Single White Female (1992)

The Roommate From Hell – Jennifer Jason Leigh

Imitation is the sincerest form of battery in this early '90s potboiler, as Jennifer Jason Leigh gets nasty with a stiletto, a gun and a variety of sharp objects. Leigh takes the Certifiable Lunatic role as Hedra Carlson, newbie roommate to Bridget Fonda's driven software designer, who becomes first clingy, then jealous, then pathological. It was a time when Hollywood execs rarely saw a female character they didn't want to burden with a psychological crisis (in this case, borderline personality disorder and abandonment issues) but rarely did it manifest in them killing people with stilettos.

Creepiest Action: Seducing the boyfriend disguised as the girlfriend. Creepy and confusing.
Lesson Learned: Move into a one-bedroom flat.

The Vagrant (1992)

The Tramp From Hell – Marshall Bell

The second of only two films directed by FX man Chris Walas (he did the creatures for Gremlins and The Fly; the other film he directed was The Fly II), this From Hell is basically played for laughs, with Mel Brooks among the producers. Yuppie Bill Paxton moves into a swish new apartment but has to deal with the residual resentment of Marshall Bell, the bum living in the empty lot next door. The resultant mind-games drive Paxton ever-downwards on the society ladder.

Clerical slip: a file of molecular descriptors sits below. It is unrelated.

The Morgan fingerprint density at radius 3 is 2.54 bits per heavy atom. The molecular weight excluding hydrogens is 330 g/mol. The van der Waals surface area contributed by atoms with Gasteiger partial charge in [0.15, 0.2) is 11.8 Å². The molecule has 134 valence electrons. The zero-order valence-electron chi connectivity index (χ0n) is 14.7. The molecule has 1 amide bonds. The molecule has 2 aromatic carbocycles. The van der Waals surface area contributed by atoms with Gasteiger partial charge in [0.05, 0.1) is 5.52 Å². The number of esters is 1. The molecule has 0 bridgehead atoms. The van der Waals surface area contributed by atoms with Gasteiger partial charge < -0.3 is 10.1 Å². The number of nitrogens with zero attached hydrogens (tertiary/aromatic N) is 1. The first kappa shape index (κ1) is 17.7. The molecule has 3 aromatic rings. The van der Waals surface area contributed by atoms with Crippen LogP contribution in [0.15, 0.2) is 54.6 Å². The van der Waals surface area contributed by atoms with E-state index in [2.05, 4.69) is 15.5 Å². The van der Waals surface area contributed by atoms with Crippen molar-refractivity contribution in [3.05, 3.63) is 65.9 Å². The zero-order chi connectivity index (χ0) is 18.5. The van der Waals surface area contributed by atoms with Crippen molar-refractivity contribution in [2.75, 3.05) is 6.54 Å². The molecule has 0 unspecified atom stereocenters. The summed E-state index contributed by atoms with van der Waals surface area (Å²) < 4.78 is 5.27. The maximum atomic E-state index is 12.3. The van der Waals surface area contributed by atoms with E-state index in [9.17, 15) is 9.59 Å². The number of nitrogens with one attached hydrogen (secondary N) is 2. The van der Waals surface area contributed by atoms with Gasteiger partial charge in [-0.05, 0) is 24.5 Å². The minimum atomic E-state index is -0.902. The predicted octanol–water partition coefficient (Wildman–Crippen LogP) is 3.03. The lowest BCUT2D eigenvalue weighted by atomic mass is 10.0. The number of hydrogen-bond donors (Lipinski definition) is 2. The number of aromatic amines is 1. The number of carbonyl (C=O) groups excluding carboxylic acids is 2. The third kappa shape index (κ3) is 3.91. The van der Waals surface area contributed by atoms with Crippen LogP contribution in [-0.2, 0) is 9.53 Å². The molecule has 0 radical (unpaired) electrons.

Creepiest Action: Actually off-screen – Bell apparently went really Method and genuinely hounded Paxton while filming.
Lesson Learned: Keep up those donations to Shelter.

Mother's Boys (1994)

The Ex-Wife From Hell – Jamie Lee Curtis

Not an ex-wife who terrorises her former spouse with the prospect of expensive divorce settlements or crippling alimony payments, Jamie Lee Curtis here, even more alarmingly, wants to win her family back. This she attempts by the somewhat dark method of brainwashing her sons into helping her terrorise Dad’s new girlfriend. It ends in nightmare. And a tree.

Creepiest Action: Another aborted hospital-bed smothering.
Lesson Learned: When your partner leaves, change the locks.

Poison Ivy (1992)

The Friend From Hell – Drew Barrymore

A couple of years before her big moment getting hung from a tree in Scream, Drew Barrymore’s comeback was already well underway with this and Guncrazy. Here she’s a sort of cuckoo in the nest of Tom Skerritt: the father of Sara Gilbert, who has befriended Barrymore’s mysterious grunge-Carmilla Ivy. Turns out Ivy has a thing for older men, and is soon worming her way into the wealthy household (especially its bedrooms).

Creepiest Action: Casually mercy-killing an injured dog with a metal bar.